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Protests alleging that the awardee's proposal was technically unacceptable to the RFP's mandatory performance requirements are timely when filed within 10 days after the award. When the basis for the protests was known. Where the awardee's proposal is technically acceptable only if certain formulas contained in the RFP's mandatory performance requirements are revised as proposed in the awardee's proposal. The agency's award and simultaneous contract modification changing those mandatory performance specifications were improper and amounted to a relaxation of the RFP's specifications. The protesters allege that the award to Norden was improper because Norden's proposal was technically unacceptable.

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B-227106, B-227106.2, Sep 14, 1987, 87-2 CPD 241

PROCUREMENT - Bid Protests - GAO procedures - Protest timeliness - Apparent solicitation improprieties DIGEST: 1. Protests alleging that the awardee's proposal was technically unacceptable to the RFP's mandatory performance requirements are timely when filed within 10 days after the award, when the basis for the protests was known. PROCUREMENT - Bid Protests - GAO decisions - Recommendations - Competitive system integrity PROCUREMENT - Specifications - Performance specifications - Modification - Contractors - Notification 2. Where the awardee's proposal is technically acceptable only if certain formulas contained in the RFP's mandatory performance requirements are revised as proposed in the awardee's proposal, the agency's award and simultaneous contract modification changing those mandatory performance specifications were improper and amounted to a relaxation of the RFP's specifications. The General Accounting Office recommends that the competition be reopened by issuing an amendment notifying all offerors of the relaxation of the performance requirements, and then allowing all offerors to submit revised best and final offers.

Sperry Marine, Inc.; Aydin Radar & E.W. Division:

Sperry Marine, Inc. and Aydin Radar & E.W. Division, a division of Aydin Corp., protest award of a contract to Norden Systems, Inc., by the Department of the Navy pursuant to request for proposals (RFP) No. N00024- 86-R-5664(Q). The protesters allege that the award to Norden was improper because Norden's proposal was technically unacceptable. The protesters also allege that the Navy modified mandatory performance specifications set forth in the RFP in order to make award to Norden, but the Navy improperly did not amend the solicitation and give other offerors an opportunity to revise their proposals on the basis of the relaxed specifications.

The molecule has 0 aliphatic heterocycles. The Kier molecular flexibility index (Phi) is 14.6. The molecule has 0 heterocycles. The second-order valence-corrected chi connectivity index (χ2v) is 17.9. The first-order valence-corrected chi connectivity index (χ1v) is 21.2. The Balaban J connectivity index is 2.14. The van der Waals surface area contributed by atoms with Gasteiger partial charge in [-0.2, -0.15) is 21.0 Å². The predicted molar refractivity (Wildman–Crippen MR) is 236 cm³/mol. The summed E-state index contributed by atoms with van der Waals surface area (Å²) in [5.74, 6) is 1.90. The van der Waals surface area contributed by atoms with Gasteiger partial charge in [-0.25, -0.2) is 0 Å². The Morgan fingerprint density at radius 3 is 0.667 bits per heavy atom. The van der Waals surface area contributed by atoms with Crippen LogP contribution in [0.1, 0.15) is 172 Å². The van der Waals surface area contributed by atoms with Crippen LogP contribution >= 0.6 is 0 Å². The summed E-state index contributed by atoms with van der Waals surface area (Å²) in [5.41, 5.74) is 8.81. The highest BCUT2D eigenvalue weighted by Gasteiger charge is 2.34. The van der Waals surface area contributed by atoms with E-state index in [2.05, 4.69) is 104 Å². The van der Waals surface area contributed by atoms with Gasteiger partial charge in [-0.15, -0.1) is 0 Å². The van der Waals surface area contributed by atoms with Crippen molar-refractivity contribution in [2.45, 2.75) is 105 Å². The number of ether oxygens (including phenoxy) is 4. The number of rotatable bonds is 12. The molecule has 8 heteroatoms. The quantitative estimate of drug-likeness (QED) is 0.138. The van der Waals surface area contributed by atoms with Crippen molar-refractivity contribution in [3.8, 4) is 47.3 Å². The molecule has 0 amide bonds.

We sustain the protests.

Background

The solicitation, issued on November 4, 1986, requested proposals for a contract to design, develop, fabricate, test and evaluate the AN/BPS-( ) radar system for use on submarines. The RFP contemplated award of a contract for a base period with options to provide radar systems and related contract items over an additional 5-year period.

The AN/BPS-( ) radar system consists of three components: the inboard electronics, a mast, and an antenna. The inboard electronics component of the radar system is made up of the receiver/transmitter unit, a video signal processor unit, and a radar set control. The transmitter and related specifications are at the core of the present protests.

The RFP provided that the proposed radar systems must be in accord with the Naval Sea Systems Command Contract Specification WS-26308 (the Specification) which was included in the RFP and which contained the basic performance, design, construction and testing specifications for the AN/BPS-( ) radar system. The RFP also provided that the radar system must be able to meet specified performance requirements in the rain and other adverse weather conditions, as well as in other environmental conditions set forth in an appendix to the Specification.

The Specification stated at paragraph 3.4.4.11 that, "The Contractor shall specify whether the transmitter shall be either a linear beam tube or a magnetron oscillator tube type design." The Specification further stated that, whichever type transmitter (linear beam tube or magnetron tube) was offered, the tube must be selected from among "available" tubes and must meet the electrical performance requirements of Specification paragraph 3.2.1.2 and the system reliability requirements of Specification paragraph 3.2.3.1.2.